Porsche Museum by Delugan Meissl Associated Architects

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The Porsche Museum in Stuttgart, Germany, was conceived by Delugan Meissl Associated Architects as a dynamically formed organism, inviting new ideas on the use of gravity and space to establish a new basis in the foundations of architecture.

The central draft concept was the translation of the versatile and vivid brand into the language of architecture. The museum is an open, clearly defined place which incorporates all brand specific qualities. Here, speed and passion find their spatial equivalents and can be impressively retraced in the sensual experience.

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Photos by Herthe Hurnaus & Brigida Gonzalez

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4 thoughts on “Porsche Museum by Delugan Meissl Associated Architects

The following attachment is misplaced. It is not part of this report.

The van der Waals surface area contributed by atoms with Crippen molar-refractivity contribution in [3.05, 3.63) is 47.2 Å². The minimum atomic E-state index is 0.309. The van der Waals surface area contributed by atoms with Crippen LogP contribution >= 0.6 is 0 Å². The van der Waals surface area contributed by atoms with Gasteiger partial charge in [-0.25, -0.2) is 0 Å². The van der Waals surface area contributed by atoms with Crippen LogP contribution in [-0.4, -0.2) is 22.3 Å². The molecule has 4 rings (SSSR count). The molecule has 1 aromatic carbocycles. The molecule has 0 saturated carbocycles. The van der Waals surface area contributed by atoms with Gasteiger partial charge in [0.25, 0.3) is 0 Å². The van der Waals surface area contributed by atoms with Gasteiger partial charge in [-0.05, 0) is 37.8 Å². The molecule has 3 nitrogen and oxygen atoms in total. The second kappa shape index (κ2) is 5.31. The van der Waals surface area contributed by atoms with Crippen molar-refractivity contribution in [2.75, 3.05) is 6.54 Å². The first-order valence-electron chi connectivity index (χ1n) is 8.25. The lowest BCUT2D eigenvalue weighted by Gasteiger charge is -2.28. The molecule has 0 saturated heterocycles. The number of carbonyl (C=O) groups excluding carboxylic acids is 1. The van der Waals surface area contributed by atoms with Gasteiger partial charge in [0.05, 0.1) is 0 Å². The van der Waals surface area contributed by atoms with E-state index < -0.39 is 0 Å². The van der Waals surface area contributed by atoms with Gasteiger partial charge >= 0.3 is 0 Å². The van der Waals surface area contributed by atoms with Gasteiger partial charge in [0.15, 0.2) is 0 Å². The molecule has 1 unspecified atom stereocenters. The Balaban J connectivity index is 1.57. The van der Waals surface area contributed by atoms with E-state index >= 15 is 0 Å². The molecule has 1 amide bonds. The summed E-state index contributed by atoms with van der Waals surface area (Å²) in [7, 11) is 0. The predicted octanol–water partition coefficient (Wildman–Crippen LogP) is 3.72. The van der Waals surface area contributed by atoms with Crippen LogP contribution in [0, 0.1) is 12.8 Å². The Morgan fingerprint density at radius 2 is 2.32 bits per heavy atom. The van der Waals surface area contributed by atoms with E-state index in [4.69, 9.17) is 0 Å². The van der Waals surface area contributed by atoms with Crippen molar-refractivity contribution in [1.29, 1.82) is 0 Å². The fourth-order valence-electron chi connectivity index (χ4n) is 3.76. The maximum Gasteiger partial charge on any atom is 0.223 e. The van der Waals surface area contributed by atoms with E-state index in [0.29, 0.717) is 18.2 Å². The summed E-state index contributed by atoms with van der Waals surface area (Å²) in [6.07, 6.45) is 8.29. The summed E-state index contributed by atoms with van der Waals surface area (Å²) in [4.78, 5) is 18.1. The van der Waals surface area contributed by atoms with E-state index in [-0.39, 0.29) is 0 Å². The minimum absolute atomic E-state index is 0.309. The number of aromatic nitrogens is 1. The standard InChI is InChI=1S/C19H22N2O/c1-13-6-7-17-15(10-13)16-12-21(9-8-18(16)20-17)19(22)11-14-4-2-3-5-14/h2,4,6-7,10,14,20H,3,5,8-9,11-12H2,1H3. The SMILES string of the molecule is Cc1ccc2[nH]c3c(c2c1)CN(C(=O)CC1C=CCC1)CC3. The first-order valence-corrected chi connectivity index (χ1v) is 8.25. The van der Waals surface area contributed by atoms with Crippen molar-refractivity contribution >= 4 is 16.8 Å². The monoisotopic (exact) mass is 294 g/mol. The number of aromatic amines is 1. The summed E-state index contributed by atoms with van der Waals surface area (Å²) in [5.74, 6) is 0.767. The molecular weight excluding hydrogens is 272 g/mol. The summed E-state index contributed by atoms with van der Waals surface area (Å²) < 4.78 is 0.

1. Typish Deutsche bad modernism. So white, so cold, so flat. Texture? Um, no. The only thing that seems to be missing is all the chrome that is normally part and parcel of bad modern German taste.

    Quote: “…which incorporates all brand specific qualities. Here, speed and passion find their spatial equivalents and can be impressively retraced in the sensual experience.” End quote.

    Huh? Nothing I see in that structure screams ‘Porsche’ at me, except the Porsches on display. Porsches are sensuously curved, not carved. Severe angles are *not* aerodynamic – when was the last time you saw a Porsche, street or racing, that looked anything like the building we see here?

    When German modernism goes wrong (which is most of the time) it goes waaay wrong. Just because an architect can do something (structurally) it doesn’t mean that he / she should.

    Rewind Porsche and try again. Maybe you can re-brand & remodel this one as an Autobahn Shell station. It sure looks & feels like one.

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